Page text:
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Controlling Cookies

When you view a page in your Web browser, some servers give you more than you asked for; quietly, without your knowledge, they record information about you and your actions in a hidden file called a cookie. In more formal terms, these data stores are called client-side persistent data, and they offer a simple way for a Web server to keep track of your actions. Dozens of legitimate uses exist for cookies: Commercial Web sites use them to keep track of items as you fill your online shopping basket; the New York Times and other online publication Web sites store your username and password so you can log in automatically; still other sites deliver pages tailored to your interests, based on information you've entered in a Web-based form.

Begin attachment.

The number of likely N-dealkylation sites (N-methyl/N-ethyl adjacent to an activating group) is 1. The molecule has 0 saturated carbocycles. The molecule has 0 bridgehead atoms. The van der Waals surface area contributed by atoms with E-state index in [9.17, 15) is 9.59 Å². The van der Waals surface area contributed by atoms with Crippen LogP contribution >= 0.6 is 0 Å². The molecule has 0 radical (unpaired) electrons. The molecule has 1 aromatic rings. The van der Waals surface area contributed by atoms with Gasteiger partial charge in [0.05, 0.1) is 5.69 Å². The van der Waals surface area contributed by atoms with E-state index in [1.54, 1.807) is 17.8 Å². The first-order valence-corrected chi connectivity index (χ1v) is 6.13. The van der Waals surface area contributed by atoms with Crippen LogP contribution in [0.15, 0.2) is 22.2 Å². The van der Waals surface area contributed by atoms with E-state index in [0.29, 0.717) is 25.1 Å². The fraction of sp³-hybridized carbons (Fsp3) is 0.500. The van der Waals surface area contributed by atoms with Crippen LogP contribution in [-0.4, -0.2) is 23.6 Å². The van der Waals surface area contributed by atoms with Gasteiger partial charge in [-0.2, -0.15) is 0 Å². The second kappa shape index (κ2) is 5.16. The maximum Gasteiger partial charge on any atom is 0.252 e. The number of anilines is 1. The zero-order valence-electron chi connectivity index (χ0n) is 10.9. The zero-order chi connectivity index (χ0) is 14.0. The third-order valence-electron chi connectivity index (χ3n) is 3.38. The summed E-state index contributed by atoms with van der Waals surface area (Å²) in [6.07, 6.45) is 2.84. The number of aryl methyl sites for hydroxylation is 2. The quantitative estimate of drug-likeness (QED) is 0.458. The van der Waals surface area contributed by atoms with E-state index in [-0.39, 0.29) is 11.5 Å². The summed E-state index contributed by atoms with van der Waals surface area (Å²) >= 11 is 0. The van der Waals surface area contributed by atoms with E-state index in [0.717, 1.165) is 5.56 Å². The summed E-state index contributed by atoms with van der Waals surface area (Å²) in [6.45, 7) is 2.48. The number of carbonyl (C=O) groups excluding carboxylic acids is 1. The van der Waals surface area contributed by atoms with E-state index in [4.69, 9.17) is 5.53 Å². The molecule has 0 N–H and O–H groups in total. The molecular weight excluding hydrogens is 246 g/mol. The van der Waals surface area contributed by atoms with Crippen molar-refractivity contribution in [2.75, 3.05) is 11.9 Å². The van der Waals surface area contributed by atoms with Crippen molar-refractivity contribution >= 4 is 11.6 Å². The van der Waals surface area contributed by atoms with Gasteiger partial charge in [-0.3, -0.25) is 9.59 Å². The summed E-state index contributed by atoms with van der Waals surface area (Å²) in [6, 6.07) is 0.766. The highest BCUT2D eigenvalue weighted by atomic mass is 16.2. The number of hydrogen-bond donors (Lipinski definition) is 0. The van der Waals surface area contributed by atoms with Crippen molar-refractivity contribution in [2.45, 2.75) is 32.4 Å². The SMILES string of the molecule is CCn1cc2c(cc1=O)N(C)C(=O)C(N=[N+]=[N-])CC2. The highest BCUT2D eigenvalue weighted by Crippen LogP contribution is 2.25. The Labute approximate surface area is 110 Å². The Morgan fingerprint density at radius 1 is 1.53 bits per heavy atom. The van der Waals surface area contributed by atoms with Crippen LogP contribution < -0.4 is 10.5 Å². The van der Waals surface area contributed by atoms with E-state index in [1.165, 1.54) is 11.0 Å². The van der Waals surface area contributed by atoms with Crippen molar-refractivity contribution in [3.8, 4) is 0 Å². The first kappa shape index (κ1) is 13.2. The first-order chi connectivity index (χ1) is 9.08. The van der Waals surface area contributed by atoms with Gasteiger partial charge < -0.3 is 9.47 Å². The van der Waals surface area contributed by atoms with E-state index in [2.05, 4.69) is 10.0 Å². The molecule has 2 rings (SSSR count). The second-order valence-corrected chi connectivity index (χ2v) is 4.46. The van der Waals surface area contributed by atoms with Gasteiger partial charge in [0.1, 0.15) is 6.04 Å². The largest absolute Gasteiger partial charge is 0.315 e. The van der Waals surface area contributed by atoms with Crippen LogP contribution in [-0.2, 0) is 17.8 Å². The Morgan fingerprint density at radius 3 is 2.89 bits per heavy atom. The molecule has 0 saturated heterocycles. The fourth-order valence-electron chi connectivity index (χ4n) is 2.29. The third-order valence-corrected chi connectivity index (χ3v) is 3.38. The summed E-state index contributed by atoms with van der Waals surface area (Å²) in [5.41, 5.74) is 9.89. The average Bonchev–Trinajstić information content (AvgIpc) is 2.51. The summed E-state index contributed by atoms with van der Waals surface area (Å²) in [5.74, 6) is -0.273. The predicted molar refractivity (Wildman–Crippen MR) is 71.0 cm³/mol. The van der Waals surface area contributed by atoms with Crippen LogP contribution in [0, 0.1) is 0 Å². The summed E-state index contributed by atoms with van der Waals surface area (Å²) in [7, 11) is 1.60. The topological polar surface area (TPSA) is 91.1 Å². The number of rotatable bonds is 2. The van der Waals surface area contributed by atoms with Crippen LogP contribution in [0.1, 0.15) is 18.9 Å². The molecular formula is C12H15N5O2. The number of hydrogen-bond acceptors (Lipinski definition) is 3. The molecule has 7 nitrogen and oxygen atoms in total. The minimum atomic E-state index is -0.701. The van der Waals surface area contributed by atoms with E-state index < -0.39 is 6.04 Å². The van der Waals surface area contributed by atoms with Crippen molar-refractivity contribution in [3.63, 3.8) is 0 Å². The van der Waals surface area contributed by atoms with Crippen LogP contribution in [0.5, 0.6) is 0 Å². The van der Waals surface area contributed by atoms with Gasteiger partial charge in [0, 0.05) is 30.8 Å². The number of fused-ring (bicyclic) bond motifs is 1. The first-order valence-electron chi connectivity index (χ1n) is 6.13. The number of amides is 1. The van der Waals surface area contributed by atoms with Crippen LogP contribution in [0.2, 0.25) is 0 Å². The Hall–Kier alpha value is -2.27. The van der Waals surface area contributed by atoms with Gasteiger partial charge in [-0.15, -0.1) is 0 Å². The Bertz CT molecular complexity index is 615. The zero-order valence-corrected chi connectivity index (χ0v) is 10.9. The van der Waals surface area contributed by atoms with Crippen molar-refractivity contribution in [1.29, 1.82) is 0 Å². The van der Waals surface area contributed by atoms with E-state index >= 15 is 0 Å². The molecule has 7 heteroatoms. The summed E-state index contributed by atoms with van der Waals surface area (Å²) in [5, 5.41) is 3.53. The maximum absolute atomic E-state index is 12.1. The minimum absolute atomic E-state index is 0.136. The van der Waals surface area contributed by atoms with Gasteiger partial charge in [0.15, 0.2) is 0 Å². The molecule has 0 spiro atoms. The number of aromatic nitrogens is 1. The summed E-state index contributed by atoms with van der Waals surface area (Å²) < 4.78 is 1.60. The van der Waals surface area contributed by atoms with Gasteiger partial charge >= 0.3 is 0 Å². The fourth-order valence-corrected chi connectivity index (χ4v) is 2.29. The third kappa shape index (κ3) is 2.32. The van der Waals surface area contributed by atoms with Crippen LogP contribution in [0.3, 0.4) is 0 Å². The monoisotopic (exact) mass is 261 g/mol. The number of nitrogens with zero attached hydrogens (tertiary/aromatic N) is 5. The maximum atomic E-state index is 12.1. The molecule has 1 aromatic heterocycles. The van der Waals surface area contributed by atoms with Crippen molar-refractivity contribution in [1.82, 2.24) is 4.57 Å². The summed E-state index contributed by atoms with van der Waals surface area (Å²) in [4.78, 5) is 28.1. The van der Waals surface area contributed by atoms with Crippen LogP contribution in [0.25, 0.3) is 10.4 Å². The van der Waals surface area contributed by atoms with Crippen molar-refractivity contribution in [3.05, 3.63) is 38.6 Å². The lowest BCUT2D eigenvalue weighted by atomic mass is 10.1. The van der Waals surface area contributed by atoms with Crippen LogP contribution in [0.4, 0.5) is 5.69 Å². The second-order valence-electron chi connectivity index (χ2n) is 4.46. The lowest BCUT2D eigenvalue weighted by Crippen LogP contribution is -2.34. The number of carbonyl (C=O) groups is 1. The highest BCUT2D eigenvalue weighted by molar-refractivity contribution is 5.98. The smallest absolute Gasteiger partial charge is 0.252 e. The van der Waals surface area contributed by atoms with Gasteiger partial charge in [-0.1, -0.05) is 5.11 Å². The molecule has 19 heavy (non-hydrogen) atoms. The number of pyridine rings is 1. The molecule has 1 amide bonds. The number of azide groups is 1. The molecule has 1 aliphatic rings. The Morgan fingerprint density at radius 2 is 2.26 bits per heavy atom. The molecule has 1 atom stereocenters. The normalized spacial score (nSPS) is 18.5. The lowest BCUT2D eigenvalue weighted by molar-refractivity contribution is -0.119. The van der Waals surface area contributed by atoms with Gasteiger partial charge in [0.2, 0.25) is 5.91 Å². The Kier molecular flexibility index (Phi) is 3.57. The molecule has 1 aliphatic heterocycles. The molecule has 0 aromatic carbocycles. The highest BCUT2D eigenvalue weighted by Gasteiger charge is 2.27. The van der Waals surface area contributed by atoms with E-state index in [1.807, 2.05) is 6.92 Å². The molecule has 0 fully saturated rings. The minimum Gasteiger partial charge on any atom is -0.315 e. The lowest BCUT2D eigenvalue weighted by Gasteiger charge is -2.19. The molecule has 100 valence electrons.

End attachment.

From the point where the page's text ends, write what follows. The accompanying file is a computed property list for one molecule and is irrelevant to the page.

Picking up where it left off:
Unfortunately, cookies can also be used to track your Web site surfing habits and can store passwords in a nonencrypted or poorly encrypted form on your system. Because cookies are automatically accepted by default with Internet Explorer, even an accidental trip to a site with objectionable content could trigger the copying of one or more cookies to your system. In addition, email spammers can also use email cookies to confirm your email address and keep that junk email coming!


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